The petroglyphs were found near two archaeological sites -- a village and a chiefly pigeon-snaring mound -- both of which have been dated to the same period as the Hawaiian petroglyphs.
Because this rock art was located in an inter-tidal zone, the patina or lichens usually used to directly date petroglyphs was absent.
We do know from the testimony and map of the Tahitian navigator Tupaia that there was regular contact between the central and even western Pacific with the eastern Pacific at least in the region of French Polynesia. Since recent discoveries of stone tools also suggest contact between the former area and Hawai'i, the possibility of transmission between the two areas is not that remote.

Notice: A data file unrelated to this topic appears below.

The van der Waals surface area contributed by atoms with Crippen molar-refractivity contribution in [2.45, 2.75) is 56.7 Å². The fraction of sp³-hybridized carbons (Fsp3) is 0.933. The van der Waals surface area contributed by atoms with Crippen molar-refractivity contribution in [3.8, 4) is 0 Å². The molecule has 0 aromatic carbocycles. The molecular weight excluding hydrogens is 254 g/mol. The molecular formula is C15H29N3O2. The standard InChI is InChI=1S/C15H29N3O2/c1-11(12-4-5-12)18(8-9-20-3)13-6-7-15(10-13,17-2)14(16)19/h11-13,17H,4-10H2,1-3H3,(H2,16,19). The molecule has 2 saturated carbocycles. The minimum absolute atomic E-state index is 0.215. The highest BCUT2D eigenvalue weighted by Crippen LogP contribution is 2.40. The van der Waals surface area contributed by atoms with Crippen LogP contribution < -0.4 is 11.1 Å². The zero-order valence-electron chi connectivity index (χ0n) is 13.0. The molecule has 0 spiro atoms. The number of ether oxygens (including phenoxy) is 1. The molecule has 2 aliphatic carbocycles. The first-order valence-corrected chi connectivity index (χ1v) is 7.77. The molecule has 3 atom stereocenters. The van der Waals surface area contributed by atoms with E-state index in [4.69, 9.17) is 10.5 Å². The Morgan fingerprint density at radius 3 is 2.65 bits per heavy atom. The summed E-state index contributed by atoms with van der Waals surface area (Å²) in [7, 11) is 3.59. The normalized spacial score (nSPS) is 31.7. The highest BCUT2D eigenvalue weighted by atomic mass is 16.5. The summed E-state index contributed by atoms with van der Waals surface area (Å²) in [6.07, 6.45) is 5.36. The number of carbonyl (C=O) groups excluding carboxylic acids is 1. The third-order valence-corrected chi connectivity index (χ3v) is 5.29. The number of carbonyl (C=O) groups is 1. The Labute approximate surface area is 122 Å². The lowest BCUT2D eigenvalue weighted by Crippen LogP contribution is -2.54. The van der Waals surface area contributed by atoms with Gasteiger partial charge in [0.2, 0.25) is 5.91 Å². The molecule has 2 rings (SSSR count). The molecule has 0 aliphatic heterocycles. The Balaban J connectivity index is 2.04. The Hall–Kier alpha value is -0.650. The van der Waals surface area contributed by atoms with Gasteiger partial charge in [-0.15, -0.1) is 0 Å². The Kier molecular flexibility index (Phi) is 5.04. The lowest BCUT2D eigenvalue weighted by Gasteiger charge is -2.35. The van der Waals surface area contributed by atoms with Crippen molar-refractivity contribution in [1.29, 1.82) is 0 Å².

Paul Kekai Manansala
Tonga petroglyphs hint at Isle link
Carvings uncovered by erosion are similar to those found in Hawaii
Beach erosion on a remote island in Tonga has revealed a trove of petroglyphs that archaeologists say are similar to those found in Hawai'i, hinting at the possibility of early travel between the two archipelagos.
More than 50 petroglyphs were found late last year on several slabs of beach rock at the northern end of Foa Island, in Ha'apai. The rocks apparently were buried for centuries under several feet of sand until heavy seas exposed them.
Photos by Chas and Shane Egan